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Can Tears of the Kingdom match the sly genius of Breath of the Wild's music?

Loose notes.

The best thing about The Legend of Zelda: Breath of the Wild is its emptiness. It landed back in 2017 at the perfect moment: the Ubification of the open world genre was more or less complete, we were all utterly sick of trundling along breadcrumb trails to waypoints while fending off swarms of sidequests, and here was this game made up of mile upon mile of relative nothing - not so much an open world as the artful devastation of an open world, trimmed back to its towers, dungeon mouths and campsites, a world that lets its misty, muddy, cartoon geography do the talking. In practice, there's as much to do here as in any Assassin's Creed or Elder Scrolls. But the possibilities are scattered and overgrown, secrets to find or realise through experimentation, rather than Content that thrusts itself upon your attention.

It's a lonely world, closer to the arid canyons of Shadow of the Colossus than any previous Zelda, but on returning to it ahead of Zelda: Tears of the Kingdom, I realised that it never quite leaves you alone. There's a presence at your elbow throughout: a solitary pianist, who feeds the odd note or phrase into the game's engulfing swell of wind, leaves and water. Most Zelda games have grand, momentum-building overworld themes, the kind of rousing anthem that gets you thinking "oh golly, I have to do something heroic now" and, if you're a scholar of Zelda lore, "oh golly, this is a remix of the Star-Spangled Badger's Theme from Quantum of Ocarina". For Breath of the Wild, Nintendo lightened the soundtrack even as it brushed away the heavily telegraphed optional activities that fill most open worlds, reducing the musical component to a troupe of travelling performers who seem as lost in this landscape as you are.

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I don't have the technical vocabulary to really describe what the pianist is doing, but the vibe I get from them is a mixture of curiosity and irresolution, even reluctance, a butterfly-esque inability to settle on any single thing, and a touch of whimsical embarrassment about that inability. They launch into a few chords and trail away with the pedal held, as though distracted by a bird call or the re-appearance of the sun. A few seconds later there's a trickle of high notes, as though in mimicry of that bird, then a series of chords which seem muffled, as though the pianist had drifted into the undergrowth and were circling a tree, one hand on the trunk, the other on the keys. They're most sure of themselves on the heights - freed, like you, of the geography's intricate moving parts, able to look out and offer some mournful, overall reflections, with the spectre of Hyrule Castle festering in the distance.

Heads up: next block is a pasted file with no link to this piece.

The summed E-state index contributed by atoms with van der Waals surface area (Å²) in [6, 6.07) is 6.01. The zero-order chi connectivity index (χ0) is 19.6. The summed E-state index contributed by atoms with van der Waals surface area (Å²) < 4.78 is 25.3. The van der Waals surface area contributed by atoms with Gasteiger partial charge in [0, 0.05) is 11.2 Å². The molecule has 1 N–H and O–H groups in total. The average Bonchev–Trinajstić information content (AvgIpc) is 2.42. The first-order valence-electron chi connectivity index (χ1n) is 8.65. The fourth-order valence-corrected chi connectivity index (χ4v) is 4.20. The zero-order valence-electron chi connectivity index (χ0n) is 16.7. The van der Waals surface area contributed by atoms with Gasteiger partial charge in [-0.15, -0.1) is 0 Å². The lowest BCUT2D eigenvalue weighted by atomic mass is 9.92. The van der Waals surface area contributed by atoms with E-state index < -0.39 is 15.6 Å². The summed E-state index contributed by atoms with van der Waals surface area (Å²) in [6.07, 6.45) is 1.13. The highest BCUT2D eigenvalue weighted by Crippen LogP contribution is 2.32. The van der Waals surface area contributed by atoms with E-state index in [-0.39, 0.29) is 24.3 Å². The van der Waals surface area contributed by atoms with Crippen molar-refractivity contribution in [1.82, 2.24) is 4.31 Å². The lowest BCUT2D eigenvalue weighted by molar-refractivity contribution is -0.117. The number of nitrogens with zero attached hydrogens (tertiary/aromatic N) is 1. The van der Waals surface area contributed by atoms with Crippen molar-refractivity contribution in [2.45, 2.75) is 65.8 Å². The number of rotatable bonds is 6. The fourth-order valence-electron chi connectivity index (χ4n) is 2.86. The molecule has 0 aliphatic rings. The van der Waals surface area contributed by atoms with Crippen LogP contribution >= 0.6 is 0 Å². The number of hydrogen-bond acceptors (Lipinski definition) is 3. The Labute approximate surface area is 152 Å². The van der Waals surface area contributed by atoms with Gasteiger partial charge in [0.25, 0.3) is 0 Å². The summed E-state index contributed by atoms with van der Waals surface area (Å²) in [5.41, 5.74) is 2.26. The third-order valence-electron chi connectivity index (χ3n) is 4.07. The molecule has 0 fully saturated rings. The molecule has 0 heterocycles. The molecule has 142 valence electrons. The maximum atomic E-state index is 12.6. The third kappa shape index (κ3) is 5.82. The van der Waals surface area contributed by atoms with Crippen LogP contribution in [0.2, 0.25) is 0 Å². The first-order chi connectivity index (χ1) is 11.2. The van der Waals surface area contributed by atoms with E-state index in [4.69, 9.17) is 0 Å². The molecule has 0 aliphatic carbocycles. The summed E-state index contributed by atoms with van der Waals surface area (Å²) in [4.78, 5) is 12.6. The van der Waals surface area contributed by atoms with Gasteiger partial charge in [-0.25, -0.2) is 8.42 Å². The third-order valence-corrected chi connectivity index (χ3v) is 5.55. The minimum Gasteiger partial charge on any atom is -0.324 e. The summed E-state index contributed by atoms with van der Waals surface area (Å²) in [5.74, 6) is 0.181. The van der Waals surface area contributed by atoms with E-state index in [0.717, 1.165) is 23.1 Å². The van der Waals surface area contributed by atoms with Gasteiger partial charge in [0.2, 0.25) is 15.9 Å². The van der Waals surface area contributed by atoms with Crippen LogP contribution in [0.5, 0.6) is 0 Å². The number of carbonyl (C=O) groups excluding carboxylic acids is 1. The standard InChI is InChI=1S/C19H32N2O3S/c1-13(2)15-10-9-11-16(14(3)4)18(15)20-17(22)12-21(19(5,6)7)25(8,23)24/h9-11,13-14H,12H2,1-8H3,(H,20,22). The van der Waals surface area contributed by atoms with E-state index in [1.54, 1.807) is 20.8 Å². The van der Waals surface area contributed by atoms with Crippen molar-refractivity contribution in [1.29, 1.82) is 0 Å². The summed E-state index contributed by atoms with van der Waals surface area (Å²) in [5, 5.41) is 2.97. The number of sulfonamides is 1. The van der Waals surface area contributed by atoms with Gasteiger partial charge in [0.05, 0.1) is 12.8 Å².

This is all projection, of course, but as with all videogame music, it's projection brought on by composition that aims to guide the player's mood and behaviour. Guide and perhaps, comment upon. Sometimes the piano feels like it's trying to play you, in multiple senses. It wants you to feel pleasantly lost in a world whose smiling desolation is always bringing you to a halt, mesmerised, even as every curve of the road throws up some gently magnetic object of interest. Other times, it sounds like it's reacting to your movements, swept along behind as you race for the next landmark, or knocked askew as you slide off the critical path to investigate a cracked rockface. One of the great surprises of Breath of the Wild, for me, was learning that while the soundtrack is layered and dynamic - it has escalating tiers of combat music, for instance - the piano isn't fully context-sensitive. It's not a collection of short slices triggered and reshuffled by player behaviour, as in Untitled Goose Game. It's just so carefully arranged in response to the world and your likely actions that it always sounds like it's standing right next to you, thinking aloud.